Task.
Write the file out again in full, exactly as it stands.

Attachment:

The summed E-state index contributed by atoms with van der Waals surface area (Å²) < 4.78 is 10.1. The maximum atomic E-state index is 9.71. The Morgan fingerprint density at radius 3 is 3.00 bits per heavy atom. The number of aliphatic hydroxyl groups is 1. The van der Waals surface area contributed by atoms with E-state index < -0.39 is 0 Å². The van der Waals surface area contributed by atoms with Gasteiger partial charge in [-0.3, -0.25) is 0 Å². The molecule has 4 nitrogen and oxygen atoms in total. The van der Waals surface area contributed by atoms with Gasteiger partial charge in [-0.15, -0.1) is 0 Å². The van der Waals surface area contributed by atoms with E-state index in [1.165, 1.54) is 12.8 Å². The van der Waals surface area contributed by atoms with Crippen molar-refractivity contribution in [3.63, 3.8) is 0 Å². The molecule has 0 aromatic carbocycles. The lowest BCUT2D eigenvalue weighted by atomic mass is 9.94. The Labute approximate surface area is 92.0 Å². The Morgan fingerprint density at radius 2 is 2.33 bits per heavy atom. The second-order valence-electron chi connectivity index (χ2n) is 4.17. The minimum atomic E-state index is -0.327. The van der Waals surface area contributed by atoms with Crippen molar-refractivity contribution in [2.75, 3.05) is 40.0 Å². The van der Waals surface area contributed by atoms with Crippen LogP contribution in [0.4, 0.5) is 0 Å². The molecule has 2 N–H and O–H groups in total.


The summed E-state index contributed by atoms with van der Waals surface area (Å²) < 4.78 is 10.1. The maximum atomic E-state index is 9.71. The Morgan fingerprint density at radius 3 is 3.00 bits per heavy atom. The number of aliphatic hydroxyl groups is 1. The van der Waals surface area contributed by atoms with E-state index < -0.39 is 0 Å². The van der Waals surface area contributed by atoms with Gasteiger partial charge in [-0.3, -0.25) is 0 Å². The molecule has 4 nitrogen and oxygen atoms in total. The van der Waals surface area contributed by atoms with Gasteiger partial charge in [-0.15, -0.1) is 0 Å². The van der Waals surface area contributed by atoms with E-state index in [1.165, 1.54) is 12.8 Å². The van der Waals surface area contributed by atoms with Crippen molar-refractivity contribution in [3.63, 3.8) is 0 Å². The molecule has 0 aromatic carbocycles. The lowest BCUT2D eigenvalue weighted by atomic mass is 9.94. The Labute approximate surface area is 92.0 Å². The Morgan fingerprint density at radius 2 is 2.33 bits per heavy atom. The second-order valence-electron chi connectivity index (χ2n) is 4.17. The minimum atomic E-state index is -0.327. The van der Waals surface area contributed by atoms with Crippen molar-refractivity contribution in [2.75, 3.05) is 40.0 Å². The van der Waals surface area contributed by atoms with Crippen LogP contribution in [0.4, 0.5) is 0 Å². The molecule has 2 N–H and O–H groups in total.